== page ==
There are two main written outputs of the project: 1) Qualitative primary study (narrative report) with the main findings of the filed research and 2) Integrative report which will combine the findings from the economic analysis (analysis of the Labour Force Survey on non-standard forms of employment), a legal study and the qualitative primary study. The latter will also include policy recommendation. The Ministry of Labour and Social Policy will be the primary user of the reports and recommendations, which should feed into the new Labour Law that is currently under preparation.

PERHOUSE: Personal and household services (PHS) in Central and Eastern European Countries: Improving working conditions and services through industrial relations

The PERHOUSE seeks to improve working conditions and personal and household services through industrial relations in Central European countries.

The PERHOUSE project seeks to analyze the current characteristics and challenges related to service provision and working conditions in the personal and household services (PHS) sectors in the Central and Eastern European (CEE) countries. Demand for PHS has been increasing within the broader trend of de-institutionalizing the care sector due to the lack of available services in integrated care and non-care services. Understanding and strengthening the role of industrial relations would improve the working conditions in the PHS sector in CEE countries. It would also help systematize the workplace’s fundamental definitions and set benchmarks for the quality of services, working conditions, and access to care and non-care services provided in home settings. In turn, regularisation of the sector would facilitate integration into broader industrial relations structures for seeking multiplier effects on the provision of care and non-care-oriented services by public and private providers, would contribute to tackling the high share of undeclared work in the sector and to providing decent working conditions to PHS workers.

The project has a strong regional focus on CEE. It will be carried out at the EU level and in 12 countries: Poland, Estonia, Czechia, Slovakia, Hungary, North Macedonia, Romania, Croatia, Lithuania, Latvia, Slovenia and Bulgaria. Data will be collected via surveys and qualitative interviews both at the national and EU levels, processed in the form of research reports and policy briefs, and innovative dissemination materials, including audio-visual tools and exchanges among social partners and other EU-level and EU-level national- level stakeholders via project meetings and workshops.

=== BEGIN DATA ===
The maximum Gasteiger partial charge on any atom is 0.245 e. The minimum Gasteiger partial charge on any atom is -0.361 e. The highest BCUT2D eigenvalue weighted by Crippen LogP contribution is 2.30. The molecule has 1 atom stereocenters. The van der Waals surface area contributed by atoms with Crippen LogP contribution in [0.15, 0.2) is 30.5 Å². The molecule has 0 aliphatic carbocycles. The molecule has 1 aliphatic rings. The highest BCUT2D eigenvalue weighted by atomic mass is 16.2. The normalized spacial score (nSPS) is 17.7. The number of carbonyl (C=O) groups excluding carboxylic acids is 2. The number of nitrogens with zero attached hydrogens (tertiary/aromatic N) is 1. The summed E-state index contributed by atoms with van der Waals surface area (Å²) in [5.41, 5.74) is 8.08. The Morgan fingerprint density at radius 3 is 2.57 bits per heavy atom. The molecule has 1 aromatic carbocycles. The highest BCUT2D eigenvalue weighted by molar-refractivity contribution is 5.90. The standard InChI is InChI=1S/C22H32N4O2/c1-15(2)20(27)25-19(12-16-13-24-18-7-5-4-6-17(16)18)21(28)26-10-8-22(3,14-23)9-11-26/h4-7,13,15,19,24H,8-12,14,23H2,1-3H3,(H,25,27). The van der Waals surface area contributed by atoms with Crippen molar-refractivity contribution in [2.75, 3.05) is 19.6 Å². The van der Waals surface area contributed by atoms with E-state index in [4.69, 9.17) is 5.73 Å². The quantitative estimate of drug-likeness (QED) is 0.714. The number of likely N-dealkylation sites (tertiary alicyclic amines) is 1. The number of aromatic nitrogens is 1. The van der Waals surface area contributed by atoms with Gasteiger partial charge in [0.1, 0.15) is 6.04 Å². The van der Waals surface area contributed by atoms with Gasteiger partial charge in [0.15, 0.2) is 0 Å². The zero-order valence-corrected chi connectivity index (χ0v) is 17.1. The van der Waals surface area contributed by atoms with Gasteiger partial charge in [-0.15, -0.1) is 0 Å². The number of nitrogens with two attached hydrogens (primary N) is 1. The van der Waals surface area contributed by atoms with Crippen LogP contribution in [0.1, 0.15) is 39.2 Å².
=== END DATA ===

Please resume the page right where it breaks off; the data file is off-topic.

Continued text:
The general objective is the explore industrial relations to improve the working conditions and services in the PHS sector of CEE countries.


  • Address the challenges of working conditions and services in the PHS sector of CEE countries.
  • Deepen the analysis of industrial relations and the potential of social dialogue in the PHS of CEE countries.
  • Provide a comparative analysis of national experiences in IR and working relations in PHS and explore the link to EU-level social dialogue structures.
  • Promote awareness of the industrial relations practices related to the PHS sector.

The project will respond to the following research questions:

RQ1) What is the current state and structure of service provision of PHS in CEE and what are the working conditions in the PHS sector?

RQ2) What is the role of social dialogue in regulating and improving the work patterns in the personal and household services (PHS) sector of domestic workers in Central and Eastern European countries (CEE)?

Project leading partner: Central European Labour Studies Institute (CELSI, Slovakia)


Foundation MK 2025 (MK 2025) (North Macedonia)

Centre for Organisational and Human Resources Research, Faculty of Social Sciences (FSS), University of Ljubljana (UL) (Slovenia)

University of Tartu (UT, Estonia)

Marie Curie Sklodowska University (UMCS, Poland)

European association of service providers for persons with disabilities (EASPD, EU level, Belgium)

Faculty of Humanities, Charles University, (CU, Czechia)